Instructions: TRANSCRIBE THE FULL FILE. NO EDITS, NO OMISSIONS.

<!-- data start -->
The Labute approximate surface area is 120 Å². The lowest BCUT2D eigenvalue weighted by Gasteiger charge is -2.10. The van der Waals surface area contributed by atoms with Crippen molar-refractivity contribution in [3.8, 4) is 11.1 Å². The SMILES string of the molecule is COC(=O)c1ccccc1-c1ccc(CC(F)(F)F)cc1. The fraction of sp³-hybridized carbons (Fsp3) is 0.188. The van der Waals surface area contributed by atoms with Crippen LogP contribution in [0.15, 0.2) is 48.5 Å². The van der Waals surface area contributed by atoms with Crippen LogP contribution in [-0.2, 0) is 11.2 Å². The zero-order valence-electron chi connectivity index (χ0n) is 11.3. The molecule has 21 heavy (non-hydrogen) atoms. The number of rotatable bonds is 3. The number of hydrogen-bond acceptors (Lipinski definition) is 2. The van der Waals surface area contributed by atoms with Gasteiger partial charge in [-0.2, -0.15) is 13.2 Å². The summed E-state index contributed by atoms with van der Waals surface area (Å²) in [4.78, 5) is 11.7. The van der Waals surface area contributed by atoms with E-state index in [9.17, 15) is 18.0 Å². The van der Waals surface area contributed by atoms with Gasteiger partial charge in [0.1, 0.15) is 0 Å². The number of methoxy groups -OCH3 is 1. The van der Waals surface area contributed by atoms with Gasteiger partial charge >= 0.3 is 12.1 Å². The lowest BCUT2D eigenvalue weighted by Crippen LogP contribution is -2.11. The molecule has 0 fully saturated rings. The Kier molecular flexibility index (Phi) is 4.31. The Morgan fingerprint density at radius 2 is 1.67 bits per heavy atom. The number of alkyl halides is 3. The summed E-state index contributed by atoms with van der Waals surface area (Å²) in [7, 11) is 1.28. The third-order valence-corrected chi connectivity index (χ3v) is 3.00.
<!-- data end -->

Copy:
The Labute approximate surface area is 120 Å². The lowest BCUT2D eigenvalue weighted by Gasteiger charge is -2.10. The van der Waals surface area contributed by atoms with Crippen molar-refractivity contribution in [3.8, 4) is 11.1 Å². The SMILES string of the molecule is COC(=O)c1ccccc1-c1ccc(CC(F)(F)F)cc1. The fraction of sp³-hybridized carbons (Fsp3) is 0.188. The van der Waals surface area contributed by atoms with Crippen LogP contribution in [0.15, 0.2) is 48.5 Å². The van der Waals surface area contributed by atoms with Crippen LogP contribution in [-0.2, 0) is 11.2 Å². The zero-order valence-electron chi connectivity index (χ0n) is 11.3. The molecule has 21 heavy (non-hydrogen) atoms. The number of rotatable bonds is 3. The number of hydrogen-bond acceptors (Lipinski definition) is 2. The van der Waals surface area contributed by atoms with Gasteiger partial charge in [-0.2, -0.15) is 13.2 Å². The summed E-state index contributed by atoms with van der Waals surface area (Å²) in [4.78, 5) is 11.7. The van der Waals surface area contributed by atoms with E-state index in [9.17, 15) is 18.0 Å². The van der Waals surface area contributed by atoms with Gasteiger partial charge in [0.1, 0.15) is 0 Å². The number of methoxy groups -OCH3 is 1. The van der Waals surface area contributed by atoms with Gasteiger partial charge >= 0.3 is 12.1 Å². The lowest BCUT2D eigenvalue weighted by Crippen LogP contribution is -2.11. The molecule has 0 fully saturated rings. The Kier molecular flexibility index (Phi) is 4.31. The Morgan fingerprint density at radius 2 is 1.67 bits per heavy atom. The number of alkyl halides is 3. The summed E-state index contributed by atoms with van der Waals surface area (Å²) in [7, 11) is 1.28. The third-order valence-corrected chi connectivity index (χ3v) is 3.00.